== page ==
Company

A voluntary association formed and organised to carry on a business. Types of companies include limited liability, corporation, and public limited company.

Company

A company is an organisation recognised at law as having the same legal status as a person. It may own property and is capable of suing and being sued.

Compensation

An amount of money paid to a person who has suffered injury or loss by the person who the law regards as being responsible for that injury or loss. The amount payable depends on the facts of the case.

Complainant

A person who begins a legal prosecution eg: a person seeking a Peace & Good Behaviour Order, or a person making a complaint about criminal behaviour towards them, eg: a victim of assault.

Compulsory Contributions

Money required to be paid by an employer for superannuation of employees.

Conciliation Conference

A conference held before a court officer between the people involved in a court action and their legal representatives to try and resolve matters in dispute in the family court.

Consent Order

An order which the court makes when all persons affected by the agreement have consented to the undertakings and agree that it should be made into an order of the court.  The Consent Order makes the consented agreement legally binding.

Consent Order

An order which the court makes when all persons affected by the agreement have consented and agree that it should be made and a court order.

Consideration

The price paid by a person for something under a contract. It may be money or it may be a promise eg: a promise not to pursue court action.

Contact (parenting matters)

From 1 July 2006, the term 'contact' is replaced with the term 'who the child spends time or communicates with'. It refers to a person whom they do not usually live with.

Contempt of Court

Failure to obey a court order or behaviour which shows disregard for the authority of the court eg: offensive behaviour in court. A person may be jailed for contempt of court.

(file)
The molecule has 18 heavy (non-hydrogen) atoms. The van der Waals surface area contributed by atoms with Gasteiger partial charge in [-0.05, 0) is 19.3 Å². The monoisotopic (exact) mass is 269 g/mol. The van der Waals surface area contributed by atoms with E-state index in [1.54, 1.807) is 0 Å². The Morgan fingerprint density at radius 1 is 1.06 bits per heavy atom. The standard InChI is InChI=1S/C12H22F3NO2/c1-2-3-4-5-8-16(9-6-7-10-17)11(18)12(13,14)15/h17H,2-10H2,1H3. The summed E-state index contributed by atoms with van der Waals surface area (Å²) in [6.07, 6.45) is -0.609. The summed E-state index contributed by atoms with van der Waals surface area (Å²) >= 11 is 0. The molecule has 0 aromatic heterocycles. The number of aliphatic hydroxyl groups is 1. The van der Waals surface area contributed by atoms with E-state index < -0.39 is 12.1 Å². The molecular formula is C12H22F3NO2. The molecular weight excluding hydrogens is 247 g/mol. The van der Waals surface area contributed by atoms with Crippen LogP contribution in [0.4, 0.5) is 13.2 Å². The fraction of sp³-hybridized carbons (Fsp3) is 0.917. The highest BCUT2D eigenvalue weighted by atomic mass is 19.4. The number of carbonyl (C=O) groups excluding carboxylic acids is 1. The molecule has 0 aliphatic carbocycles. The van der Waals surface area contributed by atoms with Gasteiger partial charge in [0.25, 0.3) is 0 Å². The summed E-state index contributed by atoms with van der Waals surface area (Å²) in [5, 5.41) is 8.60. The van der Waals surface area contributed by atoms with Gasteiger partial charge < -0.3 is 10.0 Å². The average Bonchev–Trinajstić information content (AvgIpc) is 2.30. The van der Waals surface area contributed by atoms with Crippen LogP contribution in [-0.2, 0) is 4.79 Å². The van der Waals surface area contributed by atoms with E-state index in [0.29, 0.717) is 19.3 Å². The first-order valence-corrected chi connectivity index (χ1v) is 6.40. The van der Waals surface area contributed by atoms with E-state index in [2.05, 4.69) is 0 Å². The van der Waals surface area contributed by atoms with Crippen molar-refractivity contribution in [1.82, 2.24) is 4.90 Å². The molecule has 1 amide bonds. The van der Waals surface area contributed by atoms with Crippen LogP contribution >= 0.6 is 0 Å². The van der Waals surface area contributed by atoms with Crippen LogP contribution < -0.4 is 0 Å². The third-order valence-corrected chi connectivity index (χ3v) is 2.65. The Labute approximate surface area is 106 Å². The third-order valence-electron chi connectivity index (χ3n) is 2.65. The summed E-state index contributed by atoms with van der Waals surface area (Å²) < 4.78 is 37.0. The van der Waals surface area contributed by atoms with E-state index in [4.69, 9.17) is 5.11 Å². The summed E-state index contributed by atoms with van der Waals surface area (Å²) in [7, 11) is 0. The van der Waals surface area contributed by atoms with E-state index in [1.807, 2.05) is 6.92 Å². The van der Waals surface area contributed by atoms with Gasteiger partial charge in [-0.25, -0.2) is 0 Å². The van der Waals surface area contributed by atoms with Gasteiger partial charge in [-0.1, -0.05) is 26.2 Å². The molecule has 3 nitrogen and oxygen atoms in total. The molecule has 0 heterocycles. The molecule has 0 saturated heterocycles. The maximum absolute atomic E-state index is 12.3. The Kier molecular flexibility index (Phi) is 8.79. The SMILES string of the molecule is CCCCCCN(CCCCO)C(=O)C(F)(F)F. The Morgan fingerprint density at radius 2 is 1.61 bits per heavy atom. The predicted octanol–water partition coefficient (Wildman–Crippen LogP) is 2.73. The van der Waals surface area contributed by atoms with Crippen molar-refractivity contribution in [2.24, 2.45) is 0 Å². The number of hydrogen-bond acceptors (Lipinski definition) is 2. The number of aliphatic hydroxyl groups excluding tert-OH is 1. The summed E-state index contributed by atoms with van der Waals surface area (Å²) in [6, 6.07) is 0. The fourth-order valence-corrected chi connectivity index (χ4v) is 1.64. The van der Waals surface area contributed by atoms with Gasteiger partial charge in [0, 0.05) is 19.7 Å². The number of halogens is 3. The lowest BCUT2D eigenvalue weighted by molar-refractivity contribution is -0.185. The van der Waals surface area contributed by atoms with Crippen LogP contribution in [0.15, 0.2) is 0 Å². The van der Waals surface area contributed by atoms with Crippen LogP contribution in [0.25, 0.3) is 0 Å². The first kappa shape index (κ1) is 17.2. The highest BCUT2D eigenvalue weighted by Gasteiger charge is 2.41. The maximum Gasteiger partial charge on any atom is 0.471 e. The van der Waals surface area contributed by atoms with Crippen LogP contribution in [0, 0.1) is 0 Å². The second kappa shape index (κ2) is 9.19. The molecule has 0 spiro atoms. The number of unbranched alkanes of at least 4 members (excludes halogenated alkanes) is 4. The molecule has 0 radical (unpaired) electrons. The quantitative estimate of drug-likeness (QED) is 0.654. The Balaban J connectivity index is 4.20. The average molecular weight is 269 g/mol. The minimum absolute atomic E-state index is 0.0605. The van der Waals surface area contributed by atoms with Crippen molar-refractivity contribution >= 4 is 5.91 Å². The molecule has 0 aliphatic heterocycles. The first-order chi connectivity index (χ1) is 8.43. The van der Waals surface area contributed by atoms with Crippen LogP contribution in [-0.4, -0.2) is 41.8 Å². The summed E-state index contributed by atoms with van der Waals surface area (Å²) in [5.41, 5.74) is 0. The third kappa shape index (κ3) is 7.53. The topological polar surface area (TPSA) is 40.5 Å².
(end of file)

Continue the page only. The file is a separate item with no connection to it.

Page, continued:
Contested

Any issue on which the petitioner and respondent cannot agree, which must then be decided by the court.

Contract

An agreement which the law recognises as legally binding.

Contract of Guarantee

A contract where one person makes a legally binding promise to take on the legal responsibilities of another person, if that person defaults in their obligations.

Contravention

When a court finds a party has not complied with (followed) a court order, that party is in contravention of (or has breached) the order.

Contravention

Contravention is when the Court can punish the person who does not have a 'reasonable excuse' for breaching an Order. In parenting matters, the court will only consider that you have a 'reasonable excuse' if, for example, the person had to breach the parenting Order to protect the child or possibly that they did not understand they were breaching the parenting Order at the time.

Contravention Order

An order of the Family Court that states a party has contravened a legally enforceable order regarding major long term issues (ie.) parental responsibilities.

Contributions to Property

Any financial or non-financial contribution, whether direct or indirect, which is made towards the acquisition of property.

Corroboration

Independent evidence, which supports the main evidence

Costs

Costs are sometimes awarded to the person who succeeds in a court action (party/party costs). It refers to paying the legal and associated court costs for the other person. It is mainly only applied where the person who succeeds has had to pursue legal action after the other would not accept a reasonable offer. It is not often applied in Family Law.